The Brazil U-17 women's national football team is an international youth football team. Its primary role is the development of players in preparation for the Brazil women's national football team. The team won gold at the 2010 and 2012 South American Under-17 Women's Championship.

Brazil women's national under-20 football team

The Brazil U-20 women's national soccer team is a youth soccer team operated under the Brazilian Football Confederation. Its primary role is the development of players in preparation for the Brazil women's national football team. In the history of u-20 national team, the Brazilians won all editions of the South American Under-20 Women's Football Championship 2004, 2006, 2008, 2010, 2012, 2014 and 2015.

The best placement of the Brazil U-20 in the FIFA U-20 Women's World Cup was in 2006, at the time the Brazilians won the bronze medal.

Kleiton Lima

Kleiton Barbosa de Oliveira Lima (born 5 May 1974), known as Kleiton Lima, is a Brazilian football manager.

Nalvinha

Nalvinha (born 14 July 1965) is a Brazilian footballer who played as a forward for the Brazil women's national football team. She was part of the team at the 1991 FIFA Women's World Cup and 1995 FIFA Women's World Cup.

René Simões

René Rodrigues Simões (born December 17, 1952) is a Brazilian football head coach and former footballer, who is the current manager.

Vadão

Oswaldo Fumeiro Alvarez (born 21 August 1956), more commonly known as Vadão, is a Brazililan football manager. He currently is the head coach for the Brazil women's national football team.

5 April 2018 2019 WWCQ GSBrazil 3–1 ArgentinaCoquimbo, Chile
19:00
Report Banini Goal 54' Stadium: Estadio Municipal Francisco Sánchez Rumoroso
Referee: Claudia Umpiérrez (Uruguay)
7 April 2018 2019 WWCQ GSBrazil 8–0 EcuadorCoquimbo, Chile
19:00
Report Stadium: Estadio Municipal Francisco Sánchez Rumoroso
Referee: Dione Rissios (Chile)
11 April 2018 2019 WWCQ GSBrazil 4–0 VenezuelaCoquimbo, Chile
19:00
Report Stadium: Estadio Municipal Francisco Sánchez Rumoroso
Referee: Olga Miranda (Paraguay)
13 April 2018 2019 WWCQ GSBolivia 0–7 BrazilCoquimbo, Chile
19:00 Report
Stadium: Estadio Municipal Francisco Sánchez Rumoroso
Referee: Elizabeth Tintaya (Peru)
16 April 2018 2019 WWCQ FSBrazil 3–1 ChileLa Serena, Chile
19:00
Report López Goal 63' Stadium: Estadio La Portada
Referee: Olga Miranda (Paraguay)
19 April 2018 2019 WWCQ FSBrazil 3–0 ArgentinaLa Serena, Chile
16:45
Report Stadium: Estadio La Portada
Referee: Susana Corella (Ecuador)
22 April 2018 2019 WWCQ FSBrazil 3–0 ColombiaLa Serena, Chile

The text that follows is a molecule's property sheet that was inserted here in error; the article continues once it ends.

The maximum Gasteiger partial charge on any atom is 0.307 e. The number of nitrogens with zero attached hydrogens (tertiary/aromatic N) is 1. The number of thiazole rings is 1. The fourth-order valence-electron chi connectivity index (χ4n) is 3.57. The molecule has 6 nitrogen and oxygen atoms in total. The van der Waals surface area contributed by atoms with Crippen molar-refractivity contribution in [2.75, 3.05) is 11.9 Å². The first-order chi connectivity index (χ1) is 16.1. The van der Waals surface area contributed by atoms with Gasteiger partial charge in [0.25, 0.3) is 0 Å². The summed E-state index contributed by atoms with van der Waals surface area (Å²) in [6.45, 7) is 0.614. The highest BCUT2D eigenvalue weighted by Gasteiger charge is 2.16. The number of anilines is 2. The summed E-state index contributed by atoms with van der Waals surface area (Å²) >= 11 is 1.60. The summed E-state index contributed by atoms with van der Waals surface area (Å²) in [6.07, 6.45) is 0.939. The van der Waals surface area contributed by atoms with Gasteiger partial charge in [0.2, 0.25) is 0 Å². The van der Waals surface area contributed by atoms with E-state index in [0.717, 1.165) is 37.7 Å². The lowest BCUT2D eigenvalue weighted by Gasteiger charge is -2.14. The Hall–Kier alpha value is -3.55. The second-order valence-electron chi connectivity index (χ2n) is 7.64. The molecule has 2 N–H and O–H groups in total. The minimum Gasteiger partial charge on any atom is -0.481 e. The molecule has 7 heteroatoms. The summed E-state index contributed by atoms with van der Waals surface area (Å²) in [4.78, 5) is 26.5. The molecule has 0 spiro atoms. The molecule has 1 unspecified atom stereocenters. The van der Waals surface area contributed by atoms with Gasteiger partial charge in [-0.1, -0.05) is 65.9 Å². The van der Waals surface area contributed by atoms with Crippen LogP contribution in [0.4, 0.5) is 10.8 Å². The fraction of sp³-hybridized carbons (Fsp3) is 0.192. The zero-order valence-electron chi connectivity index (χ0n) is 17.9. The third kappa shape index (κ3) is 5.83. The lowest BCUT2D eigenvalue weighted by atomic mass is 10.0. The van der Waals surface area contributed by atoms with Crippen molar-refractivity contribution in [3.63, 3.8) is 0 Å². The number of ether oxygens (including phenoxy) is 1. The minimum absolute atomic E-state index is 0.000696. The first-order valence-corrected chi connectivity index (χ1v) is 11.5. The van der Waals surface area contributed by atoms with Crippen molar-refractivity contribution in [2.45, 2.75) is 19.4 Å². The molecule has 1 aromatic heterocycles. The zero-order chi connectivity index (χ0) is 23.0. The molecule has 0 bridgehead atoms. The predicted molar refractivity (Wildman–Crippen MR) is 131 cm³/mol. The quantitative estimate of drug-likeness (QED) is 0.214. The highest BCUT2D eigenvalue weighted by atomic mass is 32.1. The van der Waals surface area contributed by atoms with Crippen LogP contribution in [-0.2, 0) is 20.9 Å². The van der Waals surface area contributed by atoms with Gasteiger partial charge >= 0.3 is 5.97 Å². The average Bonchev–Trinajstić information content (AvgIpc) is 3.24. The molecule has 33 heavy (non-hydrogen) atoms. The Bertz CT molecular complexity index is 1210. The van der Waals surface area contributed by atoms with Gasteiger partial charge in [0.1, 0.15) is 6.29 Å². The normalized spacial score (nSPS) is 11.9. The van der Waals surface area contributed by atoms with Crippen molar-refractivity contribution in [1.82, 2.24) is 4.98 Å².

19:00
Report Stadium: Estadio La Portada
26 July 2018 2018 Tournament of NationsBrazil 1–3 AustraliaKansas City, United States
15:15 Debihna Goal 79' Poliana Goal 8'(o.g)
Butt Goal 39'
Kerr Goal 49'
Stadium: Children's Mercy Park
29 July 2018 2018 Tournament of NationsBrazil 2–1 JapanEast Hartford, United States
16:15 Marta Goal 76'
Beatriz Goal 90'
Masuya Goal 90+3' Stadium: Pratt & Whitney Stadium
Attendance: 13,027
2 August 2018 2018 Tournament of NationsBrazil 1–4 United StatesBridgeview, United States
20:30
Report
Stadium: Toyota Park
Attendance: 18,309
Referee: Quetzalli Alvarado (Mexico)
2 September 2018 FriendlyCanada 1–0 BrazilOttawa, Canada
14:00 EDT Prince Goal 48' Stadium: TD Place Stadium
Attendance: 16,128
6 October 2018 FriendlyEngland 1–0 BrazilNottingham, England
12:30
Stadium: Meadow Lane
Attendance: 7,864
10 November 2018 FriendlyFrance 3–1 BrazilNice, France
Stadium: Allianz Riviera
27 February 2019 SheBelieves CupEngland 2–1 BrazilChester, Pennsylvania
16:00 EST
Report Stadium: Talen Energy Stadium
Attendance: 5,954
Referee: Ekaterina Koroleva (United States)
3 March 2019 SheBelieves CupJapan 3–1 BrazilNashville, United States
4:00
Stadium: Nissan Stadium, Nashville, Tennessee
Attendance: 12,586
Referee: Karen Abt (United States)
5 March 2019 SheBelieves CupUnited States 1–0 BrazilTampa, Florida
20:00 ET
Report Stadium: Raymond James Stadium
Attendance: 14,009
Referee: Carol Anne Chénard (Canada)
5 April 2019 FriendlySpain 2–1 BrazilDon Benito
19:00
Stadium: Estadio Vicente Sanz
8 April 2019 FriendlyScotland 1–0 BrazilSan Pedro del Pinatar, Spain
19:00
Stadium: Pinatar Arena Football Centre
9 June 2019 2019 FIFA WWCBrazil 3–0 JamaicaGrenoble, France
15:30 Cristiane Goal 15'50'64' Report Stadium: Stade des Alpes
Referee: Riem Hussein (Germany)
13 June 2019 2019 FIFA WWCAustralia 3–2 BrazilMontpellier, France
18:00
Report
Stadium: Stade de la Mosson
Attendance: 17,032
Referee: Esther Staubli (Switzerland)
18 June 2019 2019 FIFA WWCItaly 0–1 BrazilValenciennes, France
21:00 Report
Stadium: Stade du Hainaut
Attendance: 21,669
Referee: Lucila Venegas (Mexico)
23 June 2019 2019 FIFA WWCFrance 2–1 (a.e.t.) BrazilLe Havre, France
21:00
Report
Stadium: Stade Océane
Attendance: 23,965
Referee: Marie-Soleil Beaudoin (Canada)
July/August 2019 2019 Pan American GamesBrazil vTBD
Report
July/August 2019 2019 Pan American GamesBrazil vTBD
Report
July/August 2019 2019 Pan American GamesBrazil vTBD
Report
July 2020 2020 OlympicsBrazil vTBD
Report
July 2020 2020 OlympicsBrazil vTBD
Report
July 2020 2020 OlympicsBrazil vTBD
Report
Brazil squads – FIFA Women's World Cup
Brazil women's football squads – Summer Olympics
Brazil at the FIFA Women's World Cup
Argentina Argentina (AFA)
Bolivia Bolivia (FBF)
Brazil Brazil (CBF)
Chile Chile (FFC)
Colombia Colombia (FCF)
Ecuador Ecuador (FEF)
Paraguay Paraguay (APF)
Peru Peru (FPF)
Uruguay Uruguay (AUF)
Venezuela Venezuela (FVF)
National team competitions
Club competitions
Male teams
Female teams
Mixed teams

Languages